2) accountability doctrine and consequences at the Bema of Christ (the judgement seat)

    Antonio
     
  4. James_Newman

    James_Newman New Member

    Joined:
    Aug 27, 2004
    Messages:
    5,013
    Likes Received:
    0
    Well I can amen to that! [​IMG]
     
  5. Faith alone

    Faith alone New Member

    Joined:
    Oct 7, 2005
    Messages:
    727
    Likes Received:
    0
    You are confusing free grace with Free Grace theology. Free Grace theology is a modern system of beliefs and interpretations of the Bible that are absolutely heretical and which were popularized several years ago by Zane Hodges and a very small handful of others in the Grace Evangelical Society, the most notable of which are probably Joseph Dillow and Bob Wilkin’s. This is not a discussion of whether or not works are necessary for salvation—that is an entirely different subject, but a very complex and difficult subject because it has to do with distinguishing between works of the Law and good works, a distinction which in most passages in the Bible is easy to make, but there are passages in the Bible where the distinction is subject to debate. It is also a difficult subject because it has to do with distinguishing justification from salvation. This present discussion is a discussion of the theology of Zane Hodges and the Grace Evangelical Society and the ultra-radical Joey Faust. Free Grace theology is also known as Millennial Exclusion theology and Millennial Punishment theology.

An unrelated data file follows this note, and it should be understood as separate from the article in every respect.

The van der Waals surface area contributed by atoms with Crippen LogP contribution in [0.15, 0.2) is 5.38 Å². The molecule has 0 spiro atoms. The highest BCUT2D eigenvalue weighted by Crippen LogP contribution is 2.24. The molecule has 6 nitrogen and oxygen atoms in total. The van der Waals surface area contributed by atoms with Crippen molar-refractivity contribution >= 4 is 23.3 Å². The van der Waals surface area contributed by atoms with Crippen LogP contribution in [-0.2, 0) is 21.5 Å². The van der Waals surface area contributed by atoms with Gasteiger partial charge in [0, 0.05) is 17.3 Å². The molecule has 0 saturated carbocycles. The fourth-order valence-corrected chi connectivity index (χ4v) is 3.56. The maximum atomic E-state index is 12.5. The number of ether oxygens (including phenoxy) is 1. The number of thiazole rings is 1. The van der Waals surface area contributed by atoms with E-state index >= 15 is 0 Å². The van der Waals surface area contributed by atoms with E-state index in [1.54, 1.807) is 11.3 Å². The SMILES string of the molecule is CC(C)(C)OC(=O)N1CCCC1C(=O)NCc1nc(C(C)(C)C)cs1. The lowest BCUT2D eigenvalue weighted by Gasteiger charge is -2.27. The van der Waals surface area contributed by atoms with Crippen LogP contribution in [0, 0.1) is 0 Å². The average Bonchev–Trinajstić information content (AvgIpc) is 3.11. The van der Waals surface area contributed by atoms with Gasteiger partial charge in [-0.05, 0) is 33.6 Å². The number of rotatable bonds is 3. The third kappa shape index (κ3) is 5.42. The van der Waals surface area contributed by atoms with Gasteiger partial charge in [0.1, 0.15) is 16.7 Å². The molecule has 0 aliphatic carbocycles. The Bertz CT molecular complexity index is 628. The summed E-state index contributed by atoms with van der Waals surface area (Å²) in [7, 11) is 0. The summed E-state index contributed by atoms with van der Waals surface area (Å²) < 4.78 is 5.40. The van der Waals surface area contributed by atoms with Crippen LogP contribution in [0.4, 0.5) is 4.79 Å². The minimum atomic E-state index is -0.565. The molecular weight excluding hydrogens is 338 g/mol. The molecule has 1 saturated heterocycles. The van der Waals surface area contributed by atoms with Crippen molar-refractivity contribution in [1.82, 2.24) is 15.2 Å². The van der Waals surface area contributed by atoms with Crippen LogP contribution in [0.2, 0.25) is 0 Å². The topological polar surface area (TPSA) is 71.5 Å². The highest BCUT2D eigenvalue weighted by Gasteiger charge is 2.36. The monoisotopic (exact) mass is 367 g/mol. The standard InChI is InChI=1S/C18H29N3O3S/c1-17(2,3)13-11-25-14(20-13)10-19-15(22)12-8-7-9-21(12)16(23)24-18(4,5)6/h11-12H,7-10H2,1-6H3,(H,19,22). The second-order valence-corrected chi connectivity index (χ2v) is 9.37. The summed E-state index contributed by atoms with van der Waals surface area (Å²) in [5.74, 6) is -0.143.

For a brief introduction to this heresy, read the article at,

    http://www.middletownbiblechurch.org/doctrine/inherit.htm

    [​IMG]
    </font>[/QUOTE]Hi Craig,

    Actually that MiddleTown Bible Church site is a pretty good site. The author of that article does not like Zane's approach to inheritance in some instances. But actually that site is pretty much a free grace theology web site, is it not? I know it's not strictly "free-grace," but it's close.

    I just wanted to point out that this author has an issue with how certain parables are handled which refer to "weeping and gnashing" of teeth, and certain FGers do not agree with Zane's handling of such texts, as well.

    Do you object to FG theology in general, or to just this aspect of their theology... that they interpret some texts as threatening punishment at the BHMA seat instead of the possible loss of eternal life?

    Wanted to clear that up. Now, think I'll sit back and watch the fireworks. :D Just curious... you going to do the "the Greek present tense is continuous in aspect" routine? Should be interesting.